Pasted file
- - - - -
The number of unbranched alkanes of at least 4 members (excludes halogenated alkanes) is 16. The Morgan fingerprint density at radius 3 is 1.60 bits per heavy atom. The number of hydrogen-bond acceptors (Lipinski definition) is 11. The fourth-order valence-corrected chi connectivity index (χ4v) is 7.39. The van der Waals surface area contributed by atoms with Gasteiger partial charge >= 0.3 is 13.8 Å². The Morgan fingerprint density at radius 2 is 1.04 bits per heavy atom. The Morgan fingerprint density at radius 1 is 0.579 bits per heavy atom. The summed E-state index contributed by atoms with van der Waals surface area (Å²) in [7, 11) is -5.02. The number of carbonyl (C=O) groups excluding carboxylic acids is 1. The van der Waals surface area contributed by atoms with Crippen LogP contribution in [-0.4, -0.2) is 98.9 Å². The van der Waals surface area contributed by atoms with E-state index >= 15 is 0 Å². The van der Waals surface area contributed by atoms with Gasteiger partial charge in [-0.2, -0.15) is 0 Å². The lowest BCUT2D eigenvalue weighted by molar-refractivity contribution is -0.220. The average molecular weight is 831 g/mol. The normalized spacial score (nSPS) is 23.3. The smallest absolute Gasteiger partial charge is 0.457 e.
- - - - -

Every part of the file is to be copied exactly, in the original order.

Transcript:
The number of unbranched alkanes of at least 4 members (excludes halogenated alkanes) is 16. The Morgan fingerprint density at radius 3 is 1.60 bits per heavy atom. The number of hydrogen-bond acceptors (Lipinski definition) is 11. The fourth-order valence-corrected chi connectivity index (χ4v) is 7.39. The van der Waals surface area contributed by atoms with Gasteiger partial charge >= 0.3 is 13.8 Å². The Morgan fingerprint density at radius 2 is 1.04 bits per heavy atom. The Morgan fingerprint density at radius 1 is 0.579 bits per heavy atom. The summed E-state index contributed by atoms with van der Waals surface area (Å²) in [7, 11) is -5.02. The number of carbonyl (C=O) groups excluding carboxylic acids is 1. The van der Waals surface area contributed by atoms with Crippen LogP contribution in [-0.4, -0.2) is 98.9 Å². The van der Waals surface area contributed by atoms with E-state index >= 15 is 0 Å². The van der Waals surface area contributed by atoms with Gasteiger partial charge in [-0.2, -0.15) is 0 Å². The lowest BCUT2D eigenvalue weighted by molar-refractivity contribution is -0.220. The average molecular weight is 831 g/mol. The normalized spacial score (nSPS) is 23.3. The smallest absolute Gasteiger partial charge is 0.457 e.